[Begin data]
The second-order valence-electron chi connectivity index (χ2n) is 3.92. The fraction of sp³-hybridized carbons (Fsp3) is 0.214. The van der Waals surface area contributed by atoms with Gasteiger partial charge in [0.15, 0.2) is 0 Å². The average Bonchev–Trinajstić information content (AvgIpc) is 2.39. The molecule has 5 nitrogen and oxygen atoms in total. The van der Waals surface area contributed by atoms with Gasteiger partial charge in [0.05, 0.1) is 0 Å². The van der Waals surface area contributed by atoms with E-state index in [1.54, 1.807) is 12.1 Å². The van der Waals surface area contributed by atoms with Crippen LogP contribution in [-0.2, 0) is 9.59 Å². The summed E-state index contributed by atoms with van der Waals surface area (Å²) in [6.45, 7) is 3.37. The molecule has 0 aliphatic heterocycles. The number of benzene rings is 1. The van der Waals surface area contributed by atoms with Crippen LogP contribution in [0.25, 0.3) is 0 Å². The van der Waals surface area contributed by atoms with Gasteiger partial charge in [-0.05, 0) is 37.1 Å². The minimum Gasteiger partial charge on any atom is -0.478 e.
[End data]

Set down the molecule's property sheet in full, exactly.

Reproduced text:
The second-order valence-electron chi connectivity index (χ2n) is 3.92. The fraction of sp³-hybridized carbons (Fsp3) is 0.214. The van der Waals surface area contributed by atoms with Gasteiger partial charge in [0.15, 0.2) is 0 Å². The average Bonchev–Trinajstić information content (AvgIpc) is 2.39. The molecule has 5 nitrogen and oxygen atoms in total. The van der Waals surface area contributed by atoms with Gasteiger partial charge in [0.05, 0.1) is 0 Å². The van der Waals surface area contributed by atoms with E-state index in [1.54, 1.807) is 12.1 Å². The van der Waals surface area contributed by atoms with Crippen LogP contribution in [-0.2, 0) is 9.59 Å². The summed E-state index contributed by atoms with van der Waals surface area (Å²) in [6.45, 7) is 3.37. The molecule has 0 aliphatic heterocycles. The number of benzene rings is 1. The van der Waals surface area contributed by atoms with Crippen LogP contribution in [0.25, 0.3) is 0 Å². The van der Waals surface area contributed by atoms with Gasteiger partial charge in [-0.05, 0) is 37.1 Å². The minimum Gasteiger partial charge on any atom is -0.478 e.